I was recently at a father-son’s campout put on by my church, and I ran into an old friend. We were catching up, talking about kids and marriage, when he mentioned that earlier in the year he was home alone with their four children while his wife was out of the country for a couple of weeks visiting family.
“It was the wildest thing,” he said. “While she was gone, I just kind of did my thing. I took care of the kids, I went to work. I cleaned up here and there. And when she got home, I told her that my life was easier when she was gone.”
We were standing next to a campfire. It was dark, and I’ll admit I literally took a step back. What the heck did he just say? Who was this person?
Now, please understand that for a number of years I lived just a few blocks away from this man. I knew him and his family very well. His children spent a good amount of time playing with mine, and I often had dinner with them, including on holidays. I have always found him to be an upstanding man, interested in partnership. He’s the kind of guy who pitches in and really loves his wife. So I’ll be honest, I was shocked by what he said.
“Really?” I said, “You told her that?”
I thought about the times my wife left me alone with all three kids for an extended period of time, and I don’t ever remember feeling like my life was easier. In fact, I was pretty stressed out trying to fill the massive gap my wife fills each and every day.
He backtracked for a moment with a “hold on” and a “let me explain” along with an awkward smile. Then he said, “Not that I didn’t have more to do when she wasn’t around. I did.”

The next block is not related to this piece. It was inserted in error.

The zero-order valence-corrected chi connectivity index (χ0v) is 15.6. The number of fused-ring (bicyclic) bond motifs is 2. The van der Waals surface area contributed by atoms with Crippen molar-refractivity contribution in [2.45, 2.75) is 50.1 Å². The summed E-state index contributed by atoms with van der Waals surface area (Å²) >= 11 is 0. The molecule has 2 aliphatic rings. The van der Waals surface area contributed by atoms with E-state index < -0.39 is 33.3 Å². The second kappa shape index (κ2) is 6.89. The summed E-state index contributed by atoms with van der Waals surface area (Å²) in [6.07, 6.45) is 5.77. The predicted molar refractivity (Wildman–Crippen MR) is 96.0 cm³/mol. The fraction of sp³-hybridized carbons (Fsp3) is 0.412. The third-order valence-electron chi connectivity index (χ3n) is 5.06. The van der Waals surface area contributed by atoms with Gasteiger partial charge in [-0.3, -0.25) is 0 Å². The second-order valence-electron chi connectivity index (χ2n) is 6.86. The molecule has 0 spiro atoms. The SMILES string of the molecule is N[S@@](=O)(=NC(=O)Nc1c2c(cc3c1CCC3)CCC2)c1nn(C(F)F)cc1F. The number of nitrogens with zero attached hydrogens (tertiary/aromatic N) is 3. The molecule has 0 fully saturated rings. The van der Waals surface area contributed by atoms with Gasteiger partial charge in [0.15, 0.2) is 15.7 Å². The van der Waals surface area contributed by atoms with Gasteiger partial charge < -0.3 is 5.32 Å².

He thought for a moment, trying to find the right words.
Then he said, “She expects more of me. She expects me to be a better father. She expects me to do the dishes right, and she expects me to be a loving husband. She expects me to work harder than I normally would.”
As he spoke, I thought about when Mel and I first met. I was 21. I didn’t know how to type, and I’d never read a novel. I barely finished high school, and in the few years since graduating, I’d been riding mountain bikes, getting tattoos, and attending punk concerts. I had zero aspirations. But there was something about Mel, something about who she was that made me realize that she deserved more than what I had to offer. Just being around her, long before we got married or had children, made me want to be more accomplished and better educated. She was so wonderful and sweet and kind and attractive that I felt the only way I could match her was to become something more than I was.
We’d only been dating a few weeks when I told Mel I wanted to go to college, but I didn’t now how to type, and I didn’t read all that well, and I honestly didn’t know where to start. She didn’t laugh at me. She didn’t look at me like I was pathetic. All she did was say, “I’ll help you.” And from that day forward, I expected more of myself, and she expected more of me as well.
My friend went on. He talked about how different he is when his wife is around, and as he spoke, I couldn’t help but relate. I realized that if it weren’t for Mel, I don’t know where I’d be, but I doubt I would have ever finished college or published two books or become a loving father and husband.
Growing up, I heard a lot of commentary from the fathers around me, where they used the term “nag.” They talked about how their wife was always nagging them to do this or that. But to be honest, I never could think of it that way. I know Mel loves me, and I know that when she asks more of me, it isn’t personal or spiteful. It’s with good reason, and whether it’s large or small, it has nothing to do with nagging and everything to do with improving my life and the life of our family.
My friend and I were still talking next to the fire. He’d gone in a few circles with his explanation. He explained that because she expects more of him, when she’s around, he works to be the person she expects him to be — and that makes him a better, harder working, more loving person.
“So yeah,” he said. “My life is easier when she’s gone. But not nearly as fulfilling.”